# Quantum Security: Protecting the Future of Digital Data

## What Is Quantum Security?

Data breaches like those experienced by Yahoo, Aadhaar, and Alibaba demonstrate how easily cybercriminals can steal personal data.

While their methods for breaking systems remain effective, companies can protect themselves by upgrading security standards to reduce these attacks.

Quantum security is one means of accomplishing this. Unfortunately, its terminology – such as quantum-safe encryption, quantum-resistant encryption, and quantum cryptography – can often be confusing.

## Security protocols and systems developed to protect from future quantum computers

Quantum computing has dramatically transformed the cybersecurity landscape.

Quantum computers can solve mathematical problems at an astonishing speed, posing serious threats to traditional encryption and data protection methods.

Security professionals have therefore worked on developing quantum-resistant cryptographic algorithms.

Unfortunately, there is no set deadline for when practical quantum computers will become widely available, making it difficult for organizations to assess how urgently they must upgrade their infrastructure to protect against quantum breaches.

One approach is post-quantum cryptography. Post-quantum encryption uses algorithms capable of withstanding quantum computer attacks, making them more secure than existing algorithms and protecting sensitive information from being accessed illegally.

Furthermore, this technology can also help strengthen existing cryptosystems.

As well as post-quantum cryptography, businesses can utilize IBM Quantum Safe technology to mitigate against quantum threats and prepare for the future of cyber security.

This solution allows businesses to replace at-risk cryptography with quantum-safe alternatives while still having full visibility and control of their overall cybersecurity posture.

Businesses can protect themselves from sophisticated cyber attacks across their entire infrastructure by using advanced threat prevention, real-time global threat intelligence, unified policy management, SD-WAN security, and IoT security to combat advanced attacks with advanced prevention technology like advanced threat prevention, real-time global threat intelligence and SD-WAN/IoT security solutions.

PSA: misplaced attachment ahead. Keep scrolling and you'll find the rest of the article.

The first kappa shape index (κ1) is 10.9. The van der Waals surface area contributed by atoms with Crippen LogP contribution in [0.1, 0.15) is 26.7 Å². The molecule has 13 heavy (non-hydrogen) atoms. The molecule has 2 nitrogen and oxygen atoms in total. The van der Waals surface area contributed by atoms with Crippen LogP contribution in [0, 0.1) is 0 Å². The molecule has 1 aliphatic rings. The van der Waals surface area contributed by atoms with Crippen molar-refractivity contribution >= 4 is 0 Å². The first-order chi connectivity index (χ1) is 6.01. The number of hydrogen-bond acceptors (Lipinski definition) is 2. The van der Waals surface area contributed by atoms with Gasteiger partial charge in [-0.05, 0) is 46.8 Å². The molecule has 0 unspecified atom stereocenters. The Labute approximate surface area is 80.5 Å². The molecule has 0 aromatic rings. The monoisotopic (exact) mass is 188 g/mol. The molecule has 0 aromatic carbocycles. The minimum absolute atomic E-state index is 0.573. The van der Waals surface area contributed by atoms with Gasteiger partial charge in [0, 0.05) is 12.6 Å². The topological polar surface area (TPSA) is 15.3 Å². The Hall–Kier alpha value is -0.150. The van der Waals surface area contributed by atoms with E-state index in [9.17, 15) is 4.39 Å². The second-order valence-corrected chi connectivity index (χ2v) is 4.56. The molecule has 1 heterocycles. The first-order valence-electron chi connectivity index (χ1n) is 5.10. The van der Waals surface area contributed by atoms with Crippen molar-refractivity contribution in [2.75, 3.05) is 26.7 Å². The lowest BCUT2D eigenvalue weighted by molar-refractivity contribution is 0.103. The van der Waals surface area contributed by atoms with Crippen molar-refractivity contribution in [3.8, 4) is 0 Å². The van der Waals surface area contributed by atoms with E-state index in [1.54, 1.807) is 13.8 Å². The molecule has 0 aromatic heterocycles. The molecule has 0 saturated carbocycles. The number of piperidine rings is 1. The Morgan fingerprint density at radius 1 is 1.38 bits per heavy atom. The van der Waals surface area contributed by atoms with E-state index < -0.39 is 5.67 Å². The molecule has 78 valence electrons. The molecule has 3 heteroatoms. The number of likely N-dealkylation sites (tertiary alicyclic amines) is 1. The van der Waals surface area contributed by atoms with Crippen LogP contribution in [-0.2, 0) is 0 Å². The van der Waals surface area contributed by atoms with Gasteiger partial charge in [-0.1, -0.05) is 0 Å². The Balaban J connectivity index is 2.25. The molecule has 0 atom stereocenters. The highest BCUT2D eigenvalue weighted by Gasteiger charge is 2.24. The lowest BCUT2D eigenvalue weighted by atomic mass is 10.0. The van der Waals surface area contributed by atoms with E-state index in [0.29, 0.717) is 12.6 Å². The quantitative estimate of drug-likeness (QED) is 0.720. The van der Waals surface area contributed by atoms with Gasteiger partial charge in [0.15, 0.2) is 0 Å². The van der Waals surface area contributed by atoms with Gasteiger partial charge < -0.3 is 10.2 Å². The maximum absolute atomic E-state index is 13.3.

This helps lower costs while improving security while increasing agility.

## Algorithms like Shor?s algorithm

Peter Shor wasn’t trying to hack the Internet when he developed an algorithm for factoring large numbers into prime factors, but this strategy would have had devastating repercussions for one key aspect of Internet security: quantum computers’ exponentially faster ability to solve certain mathematical problems poses an immediate threat to popular asymmetric cryptographic protocols like RSA found online today.

Quantum computers take advantage of a property known as superposition, which allows them to carry out multiple calculations at the same time – making them far more efficient than classical computers, which can only do one calculation at a time.

Shor’s algorithm takes full advantage of this property and significantly boosts its efficiency.

Peter Shor, a mathematician from Canada, developed an algorithm that could potentially be implemented on a quantum computer to efficiently find prime factors of large numbers – which poses a threat to popular encryption methods relying on the difficulty of factoring large numbers – such as the RSA cryptosystem and other similar approaches.